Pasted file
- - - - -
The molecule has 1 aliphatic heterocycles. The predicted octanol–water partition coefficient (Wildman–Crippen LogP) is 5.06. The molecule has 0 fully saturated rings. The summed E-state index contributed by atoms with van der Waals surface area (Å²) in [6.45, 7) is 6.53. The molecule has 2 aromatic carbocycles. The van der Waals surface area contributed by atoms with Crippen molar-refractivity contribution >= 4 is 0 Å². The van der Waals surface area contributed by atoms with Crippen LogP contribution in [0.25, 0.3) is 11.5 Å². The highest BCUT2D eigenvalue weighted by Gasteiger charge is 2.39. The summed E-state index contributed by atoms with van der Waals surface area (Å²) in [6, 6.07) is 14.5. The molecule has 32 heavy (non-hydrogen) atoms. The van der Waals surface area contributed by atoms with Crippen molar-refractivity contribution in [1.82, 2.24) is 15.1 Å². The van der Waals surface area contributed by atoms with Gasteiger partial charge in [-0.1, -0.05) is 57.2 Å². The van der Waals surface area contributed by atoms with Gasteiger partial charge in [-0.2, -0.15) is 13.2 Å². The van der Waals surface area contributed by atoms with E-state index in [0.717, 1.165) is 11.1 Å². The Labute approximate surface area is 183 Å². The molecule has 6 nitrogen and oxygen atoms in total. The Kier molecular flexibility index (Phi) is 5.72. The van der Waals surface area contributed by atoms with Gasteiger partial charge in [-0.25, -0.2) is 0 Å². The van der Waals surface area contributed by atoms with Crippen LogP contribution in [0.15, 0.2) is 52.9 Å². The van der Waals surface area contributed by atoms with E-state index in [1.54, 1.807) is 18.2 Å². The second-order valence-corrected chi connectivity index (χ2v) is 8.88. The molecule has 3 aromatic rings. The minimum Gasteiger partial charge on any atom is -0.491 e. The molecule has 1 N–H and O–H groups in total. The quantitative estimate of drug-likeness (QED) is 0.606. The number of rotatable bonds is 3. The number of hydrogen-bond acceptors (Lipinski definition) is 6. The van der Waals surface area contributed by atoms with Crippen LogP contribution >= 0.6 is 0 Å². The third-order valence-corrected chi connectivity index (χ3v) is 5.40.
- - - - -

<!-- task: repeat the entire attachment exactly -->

The molecule has 1 aliphatic heterocycles. The predicted octanol–water partition coefficient (Wildman–Crippen LogP) is 5.06. The molecule has 0 fully saturated rings. The summed E-state index contributed by atoms with van der Waals surface area (Å²) in [6.45, 7) is 6.53. The molecule has 2 aromatic carbocycles. The van der Waals surface area contributed by atoms with Crippen molar-refractivity contribution >= 4 is 0 Å². The van der Waals surface area contributed by atoms with Crippen LogP contribution in [0.25, 0.3) is 11.5 Å². The highest BCUT2D eigenvalue weighted by Gasteiger charge is 2.39. The summed E-state index contributed by atoms with van der Waals surface area (Å²) in [6, 6.07) is 14.5. The molecule has 32 heavy (non-hydrogen) atoms. The van der Waals surface area contributed by atoms with Crippen molar-refractivity contribution in [1.82, 2.24) is 15.1 Å². The van der Waals surface area contributed by atoms with Gasteiger partial charge in [-0.1, -0.05) is 57.2 Å². The van der Waals surface area contributed by atoms with Gasteiger partial charge in [-0.2, -0.15) is 13.2 Å². The van der Waals surface area contributed by atoms with E-state index in [0.717, 1.165) is 11.1 Å². The Labute approximate surface area is 183 Å². The molecule has 6 nitrogen and oxygen atoms in total. The Kier molecular flexibility index (Phi) is 5.72. The van der Waals surface area contributed by atoms with Gasteiger partial charge in [-0.25, -0.2) is 0 Å². The van der Waals surface area contributed by atoms with Crippen LogP contribution in [0.15, 0.2) is 52.9 Å². The van der Waals surface area contributed by atoms with E-state index in [1.54, 1.807) is 18.2 Å². The second-order valence-corrected chi connectivity index (χ2v) is 8.88. The molecule has 3 aromatic rings. The minimum Gasteiger partial charge on any atom is -0.491 e. The molecule has 1 N–H and O–H groups in total. The quantitative estimate of drug-likeness (QED) is 0.606. The number of rotatable bonds is 3. The number of hydrogen-bond acceptors (Lipinski definition) is 6. The van der Waals surface area contributed by atoms with Crippen LogP contribution >= 0.6 is 0 Å². The third-order valence-corrected chi connectivity index (χ3v) is 5.40.